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Christian Theological and Secular Discourses in Validating a Jewish State

Mon, December 17, 5:00 to 6:30pm, Seaport Hotel & World Trade Center, Waterfront 3 Ballroom

Abstract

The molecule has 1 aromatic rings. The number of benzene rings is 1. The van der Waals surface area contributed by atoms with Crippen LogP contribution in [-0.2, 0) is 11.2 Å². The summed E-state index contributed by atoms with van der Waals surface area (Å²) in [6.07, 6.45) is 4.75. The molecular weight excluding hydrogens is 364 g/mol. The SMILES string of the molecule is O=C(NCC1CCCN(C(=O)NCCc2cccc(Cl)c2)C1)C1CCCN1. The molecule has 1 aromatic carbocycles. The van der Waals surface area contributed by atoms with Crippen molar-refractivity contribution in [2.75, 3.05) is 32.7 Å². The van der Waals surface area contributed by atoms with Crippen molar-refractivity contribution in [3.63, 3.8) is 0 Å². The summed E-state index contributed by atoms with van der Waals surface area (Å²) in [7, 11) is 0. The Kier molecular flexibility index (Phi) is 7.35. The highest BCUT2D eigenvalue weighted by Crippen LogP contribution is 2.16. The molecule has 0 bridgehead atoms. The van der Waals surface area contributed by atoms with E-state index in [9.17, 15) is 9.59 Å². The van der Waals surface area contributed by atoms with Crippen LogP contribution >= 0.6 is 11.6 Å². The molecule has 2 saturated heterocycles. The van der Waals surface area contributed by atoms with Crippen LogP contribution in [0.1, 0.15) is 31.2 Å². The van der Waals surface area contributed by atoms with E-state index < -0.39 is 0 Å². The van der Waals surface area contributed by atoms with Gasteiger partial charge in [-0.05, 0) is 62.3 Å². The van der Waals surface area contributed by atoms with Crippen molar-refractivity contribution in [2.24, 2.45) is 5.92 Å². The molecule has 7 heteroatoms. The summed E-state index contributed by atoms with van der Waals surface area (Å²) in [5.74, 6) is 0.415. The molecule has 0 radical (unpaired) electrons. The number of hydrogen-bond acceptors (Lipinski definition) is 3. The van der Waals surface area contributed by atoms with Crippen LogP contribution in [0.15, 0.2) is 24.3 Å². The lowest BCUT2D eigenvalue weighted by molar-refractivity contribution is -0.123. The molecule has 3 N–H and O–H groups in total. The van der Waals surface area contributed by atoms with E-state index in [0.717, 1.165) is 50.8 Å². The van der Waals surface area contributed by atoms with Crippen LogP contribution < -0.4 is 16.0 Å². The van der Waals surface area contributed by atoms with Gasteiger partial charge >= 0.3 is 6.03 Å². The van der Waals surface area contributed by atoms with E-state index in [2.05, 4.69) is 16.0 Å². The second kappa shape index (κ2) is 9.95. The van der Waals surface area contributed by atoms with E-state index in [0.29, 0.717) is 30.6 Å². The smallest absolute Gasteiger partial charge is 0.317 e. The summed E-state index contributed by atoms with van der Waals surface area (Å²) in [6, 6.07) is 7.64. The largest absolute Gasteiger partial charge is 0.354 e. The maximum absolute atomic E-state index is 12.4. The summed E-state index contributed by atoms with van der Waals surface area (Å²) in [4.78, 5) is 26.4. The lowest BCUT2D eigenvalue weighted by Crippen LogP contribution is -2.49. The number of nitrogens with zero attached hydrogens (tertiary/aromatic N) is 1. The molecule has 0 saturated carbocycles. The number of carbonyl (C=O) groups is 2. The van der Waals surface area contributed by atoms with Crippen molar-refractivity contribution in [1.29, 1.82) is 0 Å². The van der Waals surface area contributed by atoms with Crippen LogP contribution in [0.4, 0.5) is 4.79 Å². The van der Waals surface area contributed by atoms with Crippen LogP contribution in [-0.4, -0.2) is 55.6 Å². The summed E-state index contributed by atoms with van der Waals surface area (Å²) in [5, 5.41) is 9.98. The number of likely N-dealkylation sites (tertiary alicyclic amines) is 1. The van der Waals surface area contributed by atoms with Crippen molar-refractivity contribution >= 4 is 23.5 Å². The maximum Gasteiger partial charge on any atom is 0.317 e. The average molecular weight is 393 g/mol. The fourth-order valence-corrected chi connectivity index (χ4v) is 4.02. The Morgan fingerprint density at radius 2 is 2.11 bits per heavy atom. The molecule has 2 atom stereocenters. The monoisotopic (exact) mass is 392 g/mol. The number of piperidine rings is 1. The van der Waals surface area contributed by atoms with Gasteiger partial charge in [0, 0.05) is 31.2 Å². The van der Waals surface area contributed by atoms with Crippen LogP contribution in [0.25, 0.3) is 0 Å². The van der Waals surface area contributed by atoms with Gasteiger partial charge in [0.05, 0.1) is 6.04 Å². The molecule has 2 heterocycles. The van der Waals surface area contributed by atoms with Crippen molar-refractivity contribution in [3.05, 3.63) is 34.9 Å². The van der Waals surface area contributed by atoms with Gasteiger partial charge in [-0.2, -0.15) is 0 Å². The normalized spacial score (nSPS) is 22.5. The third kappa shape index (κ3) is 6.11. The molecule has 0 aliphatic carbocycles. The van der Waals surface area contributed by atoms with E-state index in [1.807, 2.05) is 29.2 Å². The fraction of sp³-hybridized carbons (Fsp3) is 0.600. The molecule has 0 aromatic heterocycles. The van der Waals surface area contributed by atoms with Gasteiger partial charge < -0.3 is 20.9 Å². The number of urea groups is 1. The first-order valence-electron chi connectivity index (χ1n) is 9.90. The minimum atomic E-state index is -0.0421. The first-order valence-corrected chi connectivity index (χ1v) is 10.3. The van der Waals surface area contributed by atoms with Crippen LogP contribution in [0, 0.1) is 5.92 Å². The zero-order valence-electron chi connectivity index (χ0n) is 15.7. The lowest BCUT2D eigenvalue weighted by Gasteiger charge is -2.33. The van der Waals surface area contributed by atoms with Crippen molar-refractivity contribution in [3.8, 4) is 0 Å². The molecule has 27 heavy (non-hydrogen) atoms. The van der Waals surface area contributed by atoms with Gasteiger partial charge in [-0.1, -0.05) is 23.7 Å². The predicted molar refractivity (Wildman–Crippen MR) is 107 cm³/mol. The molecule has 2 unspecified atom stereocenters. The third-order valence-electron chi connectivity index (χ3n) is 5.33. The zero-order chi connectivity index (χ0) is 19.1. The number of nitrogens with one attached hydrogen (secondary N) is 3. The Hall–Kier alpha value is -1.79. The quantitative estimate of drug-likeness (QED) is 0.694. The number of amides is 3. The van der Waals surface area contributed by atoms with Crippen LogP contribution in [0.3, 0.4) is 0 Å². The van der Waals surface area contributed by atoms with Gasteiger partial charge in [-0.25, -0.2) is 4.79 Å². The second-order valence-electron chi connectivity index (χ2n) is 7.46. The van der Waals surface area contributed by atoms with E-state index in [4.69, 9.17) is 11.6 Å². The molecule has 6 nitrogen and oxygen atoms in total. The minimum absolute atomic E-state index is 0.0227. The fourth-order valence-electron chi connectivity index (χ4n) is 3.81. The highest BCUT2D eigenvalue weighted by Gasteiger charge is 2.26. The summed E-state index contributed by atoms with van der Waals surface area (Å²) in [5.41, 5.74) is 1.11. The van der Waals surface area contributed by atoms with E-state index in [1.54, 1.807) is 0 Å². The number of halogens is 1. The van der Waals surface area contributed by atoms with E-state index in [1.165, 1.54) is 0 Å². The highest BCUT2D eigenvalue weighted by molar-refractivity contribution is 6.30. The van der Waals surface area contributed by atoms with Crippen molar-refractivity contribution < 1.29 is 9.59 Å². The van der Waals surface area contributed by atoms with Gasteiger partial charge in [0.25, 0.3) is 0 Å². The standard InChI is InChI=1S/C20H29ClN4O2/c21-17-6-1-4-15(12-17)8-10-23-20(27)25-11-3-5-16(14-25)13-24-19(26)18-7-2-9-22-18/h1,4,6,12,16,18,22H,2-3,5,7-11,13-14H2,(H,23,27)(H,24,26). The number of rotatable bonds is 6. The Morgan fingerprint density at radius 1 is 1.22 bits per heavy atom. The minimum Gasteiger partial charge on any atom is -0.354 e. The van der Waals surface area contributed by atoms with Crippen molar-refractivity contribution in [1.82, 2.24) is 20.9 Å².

The secular implications of the theological question of whether God still speaks to the Jews after the coming of Jesus and whether the Church is a replacement for the role that Jews may play in history have been particularly acute since the rise of Zionism. Different and even contrary views have crucial implications for whether Christians support Israel. Moreover, theological divisions often parallel or support secular justifications or critiques of the Jewish state. After examining this phenomenon, the paper will explore the relationship between secular and religious discourses among various streams of contemporary Christianity through the prism of whether Christians view modern Jews as foreign implants, as in colonial-settler narratives, or as a historic and even indigenous people empowered with the right of return and reconstitution. The paper will conclude with the question of how distinct these discourses are from one another and, perhaps, can be. In this analysis, Peter Berger’s The Many Alters of Modernity: Toward a Paradigm for Religion in a Pluralist Age (2014) and other scholarship on secularization will play an important role.

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